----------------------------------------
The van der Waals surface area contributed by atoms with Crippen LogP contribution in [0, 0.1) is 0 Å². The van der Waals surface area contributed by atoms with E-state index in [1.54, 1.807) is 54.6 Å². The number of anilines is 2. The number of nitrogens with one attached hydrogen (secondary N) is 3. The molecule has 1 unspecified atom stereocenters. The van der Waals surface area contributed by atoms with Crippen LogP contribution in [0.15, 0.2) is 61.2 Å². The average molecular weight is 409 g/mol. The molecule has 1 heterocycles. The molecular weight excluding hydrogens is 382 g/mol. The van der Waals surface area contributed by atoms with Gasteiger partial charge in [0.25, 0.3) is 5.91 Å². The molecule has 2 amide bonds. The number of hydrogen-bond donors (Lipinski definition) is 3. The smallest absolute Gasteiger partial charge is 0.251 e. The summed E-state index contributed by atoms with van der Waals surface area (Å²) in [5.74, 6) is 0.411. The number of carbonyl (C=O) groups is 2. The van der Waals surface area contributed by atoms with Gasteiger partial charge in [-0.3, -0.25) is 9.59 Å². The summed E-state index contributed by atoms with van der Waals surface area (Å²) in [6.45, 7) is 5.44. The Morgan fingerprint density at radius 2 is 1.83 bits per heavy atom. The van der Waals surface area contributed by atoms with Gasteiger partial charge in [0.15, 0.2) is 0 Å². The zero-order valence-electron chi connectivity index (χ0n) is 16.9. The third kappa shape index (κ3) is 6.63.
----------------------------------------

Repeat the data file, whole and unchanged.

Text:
The van der Waals surface area contributed by atoms with Crippen LogP contribution in [0, 0.1) is 0 Å². The van der Waals surface area contributed by atoms with E-state index in [1.54, 1.807) is 54.6 Å². The number of anilines is 2. The number of nitrogens with one attached hydrogen (secondary N) is 3. The molecule has 1 unspecified atom stereocenters. The van der Waals surface area contributed by atoms with Crippen LogP contribution in [0.15, 0.2) is 61.2 Å². The average molecular weight is 409 g/mol. The molecule has 1 heterocycles. The molecular weight excluding hydrogens is 382 g/mol. The van der Waals surface area contributed by atoms with Gasteiger partial charge in [0.25, 0.3) is 5.91 Å². The molecule has 2 amide bonds. The number of hydrogen-bond donors (Lipinski definition) is 3. The smallest absolute Gasteiger partial charge is 0.251 e. The summed E-state index contributed by atoms with van der Waals surface area (Å²) in [5.74, 6) is 0.411. The number of carbonyl (C=O) groups is 2. The van der Waals surface area contributed by atoms with Gasteiger partial charge in [-0.3, -0.25) is 9.59 Å². The summed E-state index contributed by atoms with van der Waals surface area (Å²) in [6.45, 7) is 5.44. The Morgan fingerprint density at radius 2 is 1.83 bits per heavy atom. The van der Waals surface area contributed by atoms with Gasteiger partial charge in [0.15, 0.2) is 0 Å². The zero-order valence-electron chi connectivity index (χ0n) is 16.9. The third kappa shape index (κ3) is 6.63.